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33% of girls aged 15 to 19 are mothers or pregnant in Homa Bay, UNICEF

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Gender inequality, difficulties in accessing services and poverty are fuelling high rates of unintended pregnancies and HIV in Homa Bay, Western Kenya – according to a new report commissioned by Homa Bay County Government and carried out by the Overseas Development Institute and LVCT Health, with support from UNICEF.

The report, ‘Unintended Pregnancies and HIV Amongst Adolescents and Young People: A Situation Analysis of Homa Bay, Kenya’, highlights that one third (33 per cent) of adolescent girls aged 15 to 19 in Homa Bay are mothers or pregnant with their first child, almost twice the national average of 18 per cent. It also shows that youth aged 15-24 contribute 13 per cent of the total number of HIV infections amongst 15-49-year olds in the county. There are similar trends in other Western Kenyan counties.

“We must take urgent steps to make sure children and young people receive the information and support they need to protect themselves from unintended pregnancy and HIV,” said Maniza Zaman, UNICEF Representative to Kenya. “This is particularly relevant during the COVID-19 pandemic, when safety nets like families and schools have been affected.”

Adolescent girls were identified as particularly vulnerable, as they often have little say in relationships and the use of condoms, face pressure from peers or wider society to get pregnant or marry early, or circumstances force them into transactional sex – for example to buy fish to feed their families. Many girls told researchers they lacked access to, or awareness of, relevant HIV, sexual and reproductive health services.

The study found that adolescent girls are at risk of sexual violence increasing their risk of HIV and unintended pregnancy. It was reported that cases of defilement of under-age girls have increased in Homa Bay, particularly around school holidays, with many cases going unreported. Violence and sexual abuse of under-age girls are often not reported due to fears of stigma and prejudice or fear of retaliation from the wider community.

“We need a society-wide shift for men, women, girls and boys to all understand the risks young people face and to challenge harmful gender norms,” said Professor Richard Muga, Head of Health Services in Homa Bay County, who commissioned the report. “The County Government is committed to taking urgent action in response to the report’s findings in order to reduce unintended pregnancies and lower rates of HIV.”

This is a qualitative and in-depth report based on a review of the available literature plus interviews with 112 adolescents, parents, government officials and service providers in Homa Bay Town and Ndhiwa Constituency. It also highlights other key drivers of adolescent HIV and pregnancy, including:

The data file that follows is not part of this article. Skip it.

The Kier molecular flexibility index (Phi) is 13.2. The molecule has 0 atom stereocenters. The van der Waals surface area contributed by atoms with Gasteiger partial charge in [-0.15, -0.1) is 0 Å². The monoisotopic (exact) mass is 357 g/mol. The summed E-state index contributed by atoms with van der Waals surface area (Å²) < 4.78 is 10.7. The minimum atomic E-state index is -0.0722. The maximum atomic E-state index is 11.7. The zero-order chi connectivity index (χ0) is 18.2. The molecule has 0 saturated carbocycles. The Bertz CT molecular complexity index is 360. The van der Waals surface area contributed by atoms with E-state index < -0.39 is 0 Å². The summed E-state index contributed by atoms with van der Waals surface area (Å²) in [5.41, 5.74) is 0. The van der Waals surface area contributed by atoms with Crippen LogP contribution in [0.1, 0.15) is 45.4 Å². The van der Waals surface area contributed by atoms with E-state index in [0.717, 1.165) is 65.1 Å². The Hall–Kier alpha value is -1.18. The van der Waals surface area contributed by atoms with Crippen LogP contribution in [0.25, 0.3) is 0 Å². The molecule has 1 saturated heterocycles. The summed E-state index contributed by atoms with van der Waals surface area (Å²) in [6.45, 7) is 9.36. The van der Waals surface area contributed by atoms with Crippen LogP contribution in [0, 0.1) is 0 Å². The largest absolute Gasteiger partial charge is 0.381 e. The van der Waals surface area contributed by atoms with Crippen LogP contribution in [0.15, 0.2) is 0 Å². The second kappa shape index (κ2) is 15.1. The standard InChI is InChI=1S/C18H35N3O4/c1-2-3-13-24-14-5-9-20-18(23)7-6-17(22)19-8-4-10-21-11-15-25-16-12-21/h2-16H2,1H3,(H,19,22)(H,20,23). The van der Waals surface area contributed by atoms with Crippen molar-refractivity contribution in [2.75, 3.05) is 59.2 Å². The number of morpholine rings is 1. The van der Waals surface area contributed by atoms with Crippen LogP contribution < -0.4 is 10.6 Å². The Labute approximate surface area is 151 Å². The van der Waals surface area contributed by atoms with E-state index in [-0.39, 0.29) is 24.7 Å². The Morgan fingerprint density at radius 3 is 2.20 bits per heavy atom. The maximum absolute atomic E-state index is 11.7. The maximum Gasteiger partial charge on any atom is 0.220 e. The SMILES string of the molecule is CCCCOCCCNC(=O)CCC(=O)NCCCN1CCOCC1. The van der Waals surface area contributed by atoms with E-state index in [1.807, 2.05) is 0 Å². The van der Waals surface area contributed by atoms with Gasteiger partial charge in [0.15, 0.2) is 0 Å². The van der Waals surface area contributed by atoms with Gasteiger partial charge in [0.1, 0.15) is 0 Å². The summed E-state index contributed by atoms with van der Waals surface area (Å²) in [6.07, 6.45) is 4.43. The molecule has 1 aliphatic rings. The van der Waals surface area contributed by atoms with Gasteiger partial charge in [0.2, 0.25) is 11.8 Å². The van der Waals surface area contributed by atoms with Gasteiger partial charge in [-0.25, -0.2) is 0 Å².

• poor sex and reproductive health education in schools, which is not equipping adolescents with the skills and knowledge they need to stay safe
  • cultural practices such as disco matanga (disco funerals), a practice of the Luo in Nyanza province, where people sleep under the same roof for several days
  • risky behaviours such as having multiple partners, unprotected sex and taking drugs.
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“It is critical we understand the underlying drivers of high teenage pregnancies and HIV, including stigma, social norms around expected behaviours and peer pressure to engage in sexual relations at an early age and to get pregnant,” Dr Fiona Samuels, Senior Research Fellow at ODI and Principal Investigator for the study, said. “Without this understanding programmes and policies will continue to fail adolescents, and especially girls.”

HIV and pregnancy can have huge health, psychological and socio-economic impacts on young people. The leading cause of death among girls aged 15 to 19 worldwide is pregnancy and childbirth complications. Girls who are pregnant or have HIV can end up dropping out of school and experiencing depression or poor health. Adolescent girls who get pregnant are also more at risk of child marriage and can face life threatening complications during childbirth, as their bodies are not yet ready to give birth. They often become economically dependent on their partner and more at risk of violence and abuse. It can be a vicious cycle.

UNICEF, together with the UN family, works with the Government of Kenya at national and county level to ensure adolescents are protected from violence and harmful cultural practices and that they have access to HIV prevention and care services, as well as appropriate sexual reproductive health services. UNICEF is advocating for the Government and partners to urgently implement the report’s key recommendations, which include:

  • Improved and budgeted programming – focusing on addressing harmful gender norms, as well as better dissemination in schools of information on sexual reproductive health, HIV and services to tackle violence
  • Increased financial support and training opportunities – including grants for the most vulnerable girls during school years and tailored training, education and skills development to give girls alternatives to marriage and early pregnancy
  • Improved sexual and reproductive health and HIV services – including training for staff, providing easy access to free family-planning supplies in private spaces, and increasing the availability of counselling.

“We commend the County Government of Homa Bay for commissioning this crucial report that can help address the issue of teen pregnancies,” UNICEF’s Maniza Zaman said. “We look forward to working together to improve services for young people and to equip them with the skills and knowledge they need to stay safe and healthy, giving them the best chance in life.”

Story by UNICEF

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